Apple and Ericsson settle patent dispute just in time for Christmas

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Apple raked in the cash last quarter.
Finally Ericsson execs will be able to afford Christmas presents.
Photo: Jim Merithew/Cult of Mac

It’s nearly Christmas: the time of mince pies, good cheer, and, apparently, settling patent disputes with the potential to cost you hundreds of millions of dollars each year.

With that in mind, Apple has agreed a patent licensing deal with Swedish telecom company Ericsson, ending a dispute in which Ericsson was accused by Apple of engaging in, “abusive licensing practices.”

First ‘mobile’ phones were a lot of junk in the trunk

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The first mobile phones were car phones. Call quality was superb (if you could get a channel).
The first mobile phones were car phones. Call quality was superb (if you could get a channel).
Photo courtesy Geoff Fors

When Lars Magnus Ericsson installed a telephone in his car, he proved you could communicate from the road. But while the first mobile phone was indeed mobile, it was anything but simple to use.

Ericsson drove around Sweden and, when it was time to place a call, he would pull off to the side of the road next to telephone poles. Then his wife, Hilda, would take out two long sticks and hook them over a pair of telephone wires. Ericsson would then crank a handle on the phone to get a signal from the operator.

Pretty slick for 1910.

Ericsson takes lawsuit against Apple to Europe, wants up to $725 million per year

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Apple raked in the cash last quarter.
Apple could be about to hand over a whole lot of cash. Photo: Jim Merithew/Cult of Mac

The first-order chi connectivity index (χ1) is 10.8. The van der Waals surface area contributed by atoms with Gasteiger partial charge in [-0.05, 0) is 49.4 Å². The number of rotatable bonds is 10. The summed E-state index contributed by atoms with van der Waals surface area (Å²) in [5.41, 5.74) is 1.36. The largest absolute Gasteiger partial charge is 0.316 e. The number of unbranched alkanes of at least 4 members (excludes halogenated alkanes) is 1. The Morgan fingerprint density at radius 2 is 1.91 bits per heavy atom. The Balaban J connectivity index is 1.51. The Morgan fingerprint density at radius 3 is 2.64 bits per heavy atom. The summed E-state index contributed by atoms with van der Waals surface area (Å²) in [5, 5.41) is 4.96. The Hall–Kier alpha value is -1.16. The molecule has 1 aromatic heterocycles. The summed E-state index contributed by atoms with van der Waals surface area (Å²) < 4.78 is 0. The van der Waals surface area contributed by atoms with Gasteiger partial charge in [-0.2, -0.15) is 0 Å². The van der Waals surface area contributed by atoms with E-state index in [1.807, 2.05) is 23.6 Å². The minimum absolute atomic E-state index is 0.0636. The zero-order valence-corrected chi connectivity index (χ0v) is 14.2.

Photo: Jim Merithew/Cult of Mac

Claiming that Apple is infringing on several of its patents, Ericsson has ramped up its legal efforts against the company by expanding lawsuits to cover Germany, Britain and the Netherlands.

“Apple continues to profit from Ericsson’s technology without having a valid license in place,” said Kasim Alfalahi, chief intellectual property officer at Ericsson, adding that he is confident the courts will resolve the matter fairly.

Apple faces investigation by International Trade Commission

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Ericsson wants to stop Apple selling iPhones in the United States. Photo: Jim Merithew/Cult of Mac
Ericsson wants to stop Apple selling iPhones in the United States. Photo: Jim Merithew/Cult of Mac

The Apple-Ericsson confrontation continues to heat up. The U.S. International Trade Commission says it will investigate Apple, based on two complaints alleging that Cupertino illegally infringed on Ericsson patents.

Ericsson previously asked the ITC to block Apple products, such as the iPhone, from selling in the United States while the case is being investigated.

Ericsson wants to block Apple from selling iPhones in the U.S.

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Apple is heading toward a $1 trillion market cap. Photo: Pierre Marcel/Flickr CC
There's plenty of money at stake in the Ericsson/Apple clash. Photo: Pierre Marcel/Flickr CC

In one to file under “N” for “Never happening,” mobile phone company Ericsson has filed seven new lawsuits asking the U.S. International Trade Commission to block Apple products, such as the iPhone, from selling in the United States.

The lawsuits allege that Apple is infringing on up to 41 patents, related to user interfaces, battery saving, and operating systems. Kasim Alfalahi, Ericsson’s chief intellectual property officer, claims that the company has offered Apple a license for the technology, but has been turned down.